Robotic routing centers offer numerous advantages such as low capital costs, higher productivity and low maintenance.
To benefit from these advantages, an Australasian plastic thermoforming company, based in New Zealand, recently adopted Nachi’s robot routing cell.
The cell consists of two routing stations, serviced by a Nachi ST166 robot with integrated traverse axis. An integrated tool changing station allows the robot to automatically change up to 12 different tools during routing.
Each station has a rigid rotary table for loading/unloading parts. Each rotary table could be programmed to accommodate 4 parts, one at each side. This allows the robot to manufacture parts in batches, while the operator is freed to perform other value added tasks.
The robot is programmed offline using an existing CAD/CAM system, installed at the customer’s premises. This benefits the customer as it eliminates the need for additional software and training.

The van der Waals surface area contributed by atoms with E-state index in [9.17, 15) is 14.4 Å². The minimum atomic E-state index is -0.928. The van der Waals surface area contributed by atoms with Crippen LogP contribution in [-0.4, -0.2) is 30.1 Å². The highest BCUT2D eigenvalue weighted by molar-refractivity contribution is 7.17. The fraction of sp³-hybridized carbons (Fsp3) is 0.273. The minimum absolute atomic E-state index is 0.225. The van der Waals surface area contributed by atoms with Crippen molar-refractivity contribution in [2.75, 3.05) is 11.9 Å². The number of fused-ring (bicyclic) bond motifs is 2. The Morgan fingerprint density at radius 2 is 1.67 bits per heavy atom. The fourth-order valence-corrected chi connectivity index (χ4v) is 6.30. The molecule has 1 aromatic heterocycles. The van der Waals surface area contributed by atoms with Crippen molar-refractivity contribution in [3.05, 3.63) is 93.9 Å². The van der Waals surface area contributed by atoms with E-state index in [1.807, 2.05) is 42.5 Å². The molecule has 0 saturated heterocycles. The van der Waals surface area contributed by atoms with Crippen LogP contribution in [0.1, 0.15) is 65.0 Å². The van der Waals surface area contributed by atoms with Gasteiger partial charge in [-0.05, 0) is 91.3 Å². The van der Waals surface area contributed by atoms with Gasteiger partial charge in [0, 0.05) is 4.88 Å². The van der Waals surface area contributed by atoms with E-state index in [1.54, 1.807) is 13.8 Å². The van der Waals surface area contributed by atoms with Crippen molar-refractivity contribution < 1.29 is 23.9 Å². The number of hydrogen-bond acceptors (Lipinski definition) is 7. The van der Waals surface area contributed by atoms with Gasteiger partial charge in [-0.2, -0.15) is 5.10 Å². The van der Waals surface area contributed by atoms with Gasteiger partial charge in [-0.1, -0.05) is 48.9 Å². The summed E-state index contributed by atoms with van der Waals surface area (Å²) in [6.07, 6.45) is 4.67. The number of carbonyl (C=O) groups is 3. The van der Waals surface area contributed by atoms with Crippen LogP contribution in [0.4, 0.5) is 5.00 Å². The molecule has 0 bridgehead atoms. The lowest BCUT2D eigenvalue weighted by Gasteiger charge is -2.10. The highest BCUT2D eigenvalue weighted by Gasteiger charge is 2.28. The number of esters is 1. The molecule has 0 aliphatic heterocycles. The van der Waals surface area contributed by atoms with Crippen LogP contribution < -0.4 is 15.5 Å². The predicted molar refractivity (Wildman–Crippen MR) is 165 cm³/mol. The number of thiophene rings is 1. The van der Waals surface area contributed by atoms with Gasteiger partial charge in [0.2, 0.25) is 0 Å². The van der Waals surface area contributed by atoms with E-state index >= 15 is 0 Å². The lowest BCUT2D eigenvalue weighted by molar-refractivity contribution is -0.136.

The steps involved from designing a tool path for a product to the robot machining the product are few and simple.
- The CAM operator designs a tool path for the robot
- The CAM operator simulates the path in Nachi’s offline programming/simulation software, the ‘AX on DESK’. Also, in this step, a robot program is generated by the AX on DESK
- After finalising the tool path, the robot program is downloaded into the robot controller through an Ethernet connection
- The robot is ready to run the program. The operator loads the parts and signals the robot to start machining
The cell is designed with elaborate control and safety systems. A simple yet comprehensive operation panel allows the personnel to easily control the robot cell. Also, the cell was designed to be easily adaptable for future changes or requirement.
While the cost of this cell being considerably lower that traditional CNC routing machines, the robot offers far greater machining speeds and the ability to reach tight spaces where traditionally bulky CNC